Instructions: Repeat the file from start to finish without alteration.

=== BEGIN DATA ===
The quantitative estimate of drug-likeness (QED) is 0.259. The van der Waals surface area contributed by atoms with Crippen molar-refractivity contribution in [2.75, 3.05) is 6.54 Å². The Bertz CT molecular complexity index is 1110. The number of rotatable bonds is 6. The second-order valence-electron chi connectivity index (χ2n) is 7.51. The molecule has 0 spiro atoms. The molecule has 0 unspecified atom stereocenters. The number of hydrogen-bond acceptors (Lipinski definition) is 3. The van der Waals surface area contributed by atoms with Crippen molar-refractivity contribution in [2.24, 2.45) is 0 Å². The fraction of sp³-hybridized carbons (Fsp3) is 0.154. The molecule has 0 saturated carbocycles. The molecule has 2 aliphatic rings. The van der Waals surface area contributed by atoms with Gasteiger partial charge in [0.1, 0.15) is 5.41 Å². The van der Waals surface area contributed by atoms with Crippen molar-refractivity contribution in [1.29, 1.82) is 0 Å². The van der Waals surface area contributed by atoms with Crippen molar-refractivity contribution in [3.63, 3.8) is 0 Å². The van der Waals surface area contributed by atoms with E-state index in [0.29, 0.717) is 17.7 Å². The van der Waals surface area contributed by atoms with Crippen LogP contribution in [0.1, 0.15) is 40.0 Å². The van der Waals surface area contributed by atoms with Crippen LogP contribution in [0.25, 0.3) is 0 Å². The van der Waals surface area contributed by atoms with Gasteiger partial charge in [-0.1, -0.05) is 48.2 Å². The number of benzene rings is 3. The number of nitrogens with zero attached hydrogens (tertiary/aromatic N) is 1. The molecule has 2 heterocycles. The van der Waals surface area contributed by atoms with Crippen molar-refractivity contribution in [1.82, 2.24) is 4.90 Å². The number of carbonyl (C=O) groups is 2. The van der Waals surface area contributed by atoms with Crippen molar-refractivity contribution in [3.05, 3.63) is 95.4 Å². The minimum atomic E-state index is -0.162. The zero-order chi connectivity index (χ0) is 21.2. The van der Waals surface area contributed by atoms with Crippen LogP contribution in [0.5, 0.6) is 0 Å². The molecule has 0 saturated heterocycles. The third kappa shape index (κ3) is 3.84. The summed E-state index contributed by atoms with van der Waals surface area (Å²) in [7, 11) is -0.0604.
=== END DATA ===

The quantitative estimate of drug-likeness (QED) is 0.259. The van der Waals surface area contributed by atoms with Crippen molar-refractivity contribution in [2.75, 3.05) is 6.54 Å². The Bertz CT molecular complexity index is 1110. The number of rotatable bonds is 6. The second-order valence-electron chi connectivity index (χ2n) is 7.51. The molecule has 0 spiro atoms. The molecule has 0 unspecified atom stereocenters. The number of hydrogen-bond acceptors (Lipinski definition) is 3. The van der Waals surface area contributed by atoms with Crippen molar-refractivity contribution in [2.24, 2.45) is 0 Å². The fraction of sp³-hybridized carbons (Fsp3) is 0.154. The molecule has 0 saturated carbocycles. The molecule has 2 aliphatic rings. The van der Waals surface area contributed by atoms with Gasteiger partial charge in [0.1, 0.15) is 5.41 Å². The van der Waals surface area contributed by atoms with Crippen molar-refractivity contribution in [1.29, 1.82) is 0 Å². The van der Waals surface area contributed by atoms with Crippen molar-refractivity contribution in [3.63, 3.8) is 0 Å². The van der Waals surface area contributed by atoms with E-state index in [0.29, 0.717) is 17.7 Å². The van der Waals surface area contributed by atoms with Crippen LogP contribution in [0.1, 0.15) is 40.0 Å². The van der Waals surface area contributed by atoms with Crippen LogP contribution in [0.25, 0.3) is 0 Å². The van der Waals surface area contributed by atoms with Gasteiger partial charge in [-0.1, -0.05) is 48.2 Å². The number of benzene rings is 3. The number of nitrogens with zero attached hydrogens (tertiary/aromatic N) is 1. The molecule has 2 heterocycles. The van der Waals surface area contributed by atoms with Crippen molar-refractivity contribution in [1.82, 2.24) is 4.90 Å². The number of carbonyl (C=O) groups is 2. The van der Waals surface area contributed by atoms with Crippen molar-refractivity contribution in [3.05, 3.63) is 95.4 Å². The minimum atomic E-state index is -0.162. The zero-order chi connectivity index (χ0) is 21.2. The van der Waals surface area contributed by atoms with Crippen LogP contribution in [0.5, 0.6) is 0 Å². The molecule has 0 saturated heterocycles. The third kappa shape index (κ3) is 3.84. The summed E-state index contributed by atoms with van der Waals surface area (Å²) in [7, 11) is -0.0604.